[seyv thuh weev]
Patola are double ikat woven saris, usually made from silk, manufactured in Patan, Gujarat, India. The word patola is the plural form; the singular is patolu. They are very expensive and were once worn only by those belonging to royal and aristocratic families. The sari is now popular among the elite.
Patola are tie and dye designs. A bunch of yarn is dyed and woven into fine fabrics of various designs and motifs. These motifs created out of dyed yarn designs are equally prominent on either side of the sari. This silk cloth with double Ikat patterns is considered to be holy and is believed to possess miraculous powers of attracting prosperity.
Patola weaving is a closely guarded family tradition. There are three families in Patan that weave these highly-prized double ikat saris. It is said that this technique is taught to no one in the family except the sons. It can take six months to one year to make one sari due to the long process of dyeing each strand separately before weaving them together.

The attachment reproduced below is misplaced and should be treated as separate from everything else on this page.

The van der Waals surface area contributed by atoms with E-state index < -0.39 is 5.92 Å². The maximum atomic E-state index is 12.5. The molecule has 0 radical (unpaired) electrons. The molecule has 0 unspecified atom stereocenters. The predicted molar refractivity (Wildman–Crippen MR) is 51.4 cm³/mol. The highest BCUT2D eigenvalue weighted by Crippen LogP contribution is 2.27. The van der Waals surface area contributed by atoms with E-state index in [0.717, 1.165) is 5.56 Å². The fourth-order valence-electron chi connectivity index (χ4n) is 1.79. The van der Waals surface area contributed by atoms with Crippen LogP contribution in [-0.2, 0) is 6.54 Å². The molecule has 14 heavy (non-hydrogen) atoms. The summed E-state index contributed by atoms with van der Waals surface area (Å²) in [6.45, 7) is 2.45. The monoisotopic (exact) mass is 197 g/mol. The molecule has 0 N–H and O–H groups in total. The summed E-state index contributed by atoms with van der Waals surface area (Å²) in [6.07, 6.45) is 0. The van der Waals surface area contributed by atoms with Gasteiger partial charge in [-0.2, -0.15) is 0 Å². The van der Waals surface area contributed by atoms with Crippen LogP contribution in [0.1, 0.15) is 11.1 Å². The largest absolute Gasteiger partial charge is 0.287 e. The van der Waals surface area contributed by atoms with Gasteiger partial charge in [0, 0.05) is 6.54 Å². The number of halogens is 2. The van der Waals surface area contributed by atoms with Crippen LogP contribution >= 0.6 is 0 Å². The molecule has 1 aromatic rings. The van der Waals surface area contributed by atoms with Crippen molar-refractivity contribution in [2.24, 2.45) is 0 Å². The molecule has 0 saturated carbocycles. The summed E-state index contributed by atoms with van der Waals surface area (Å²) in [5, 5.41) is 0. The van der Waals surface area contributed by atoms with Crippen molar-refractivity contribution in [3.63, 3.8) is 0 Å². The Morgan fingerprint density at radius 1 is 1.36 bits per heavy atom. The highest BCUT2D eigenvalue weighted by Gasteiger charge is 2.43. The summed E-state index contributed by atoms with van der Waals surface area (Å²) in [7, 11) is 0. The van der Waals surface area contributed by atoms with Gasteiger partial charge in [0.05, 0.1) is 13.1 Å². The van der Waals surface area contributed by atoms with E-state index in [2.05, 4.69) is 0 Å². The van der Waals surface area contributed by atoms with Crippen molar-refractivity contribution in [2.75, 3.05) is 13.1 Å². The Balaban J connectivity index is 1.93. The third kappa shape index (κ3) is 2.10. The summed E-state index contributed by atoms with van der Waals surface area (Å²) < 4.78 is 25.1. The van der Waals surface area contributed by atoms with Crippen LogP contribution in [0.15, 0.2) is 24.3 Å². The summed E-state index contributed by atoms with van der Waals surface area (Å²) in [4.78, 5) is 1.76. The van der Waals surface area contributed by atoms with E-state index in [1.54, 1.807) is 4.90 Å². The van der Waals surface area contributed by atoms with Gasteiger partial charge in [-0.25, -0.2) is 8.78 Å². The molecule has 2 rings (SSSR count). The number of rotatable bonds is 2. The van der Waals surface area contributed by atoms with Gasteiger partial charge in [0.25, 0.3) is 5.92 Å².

Four distinct patterns are woven primarily in Gujarat by the Salvi community. In Jain and Hindu communities, double ikat saris with designs of parrots, flowers, elephants, and dancing figures are generally used. In Muslim communities, saris with geometric designs and flower patterns are typical, being worn mostly on weddings and other special occasions. Maharashtrian Brahmins wear saris woven with plain, dark-colored borders and body, and a bird design called Nari Kunj.
When human hands and heart work in tandem, that is grace in the making. Handwoven cloth has beauty and grace that is significant.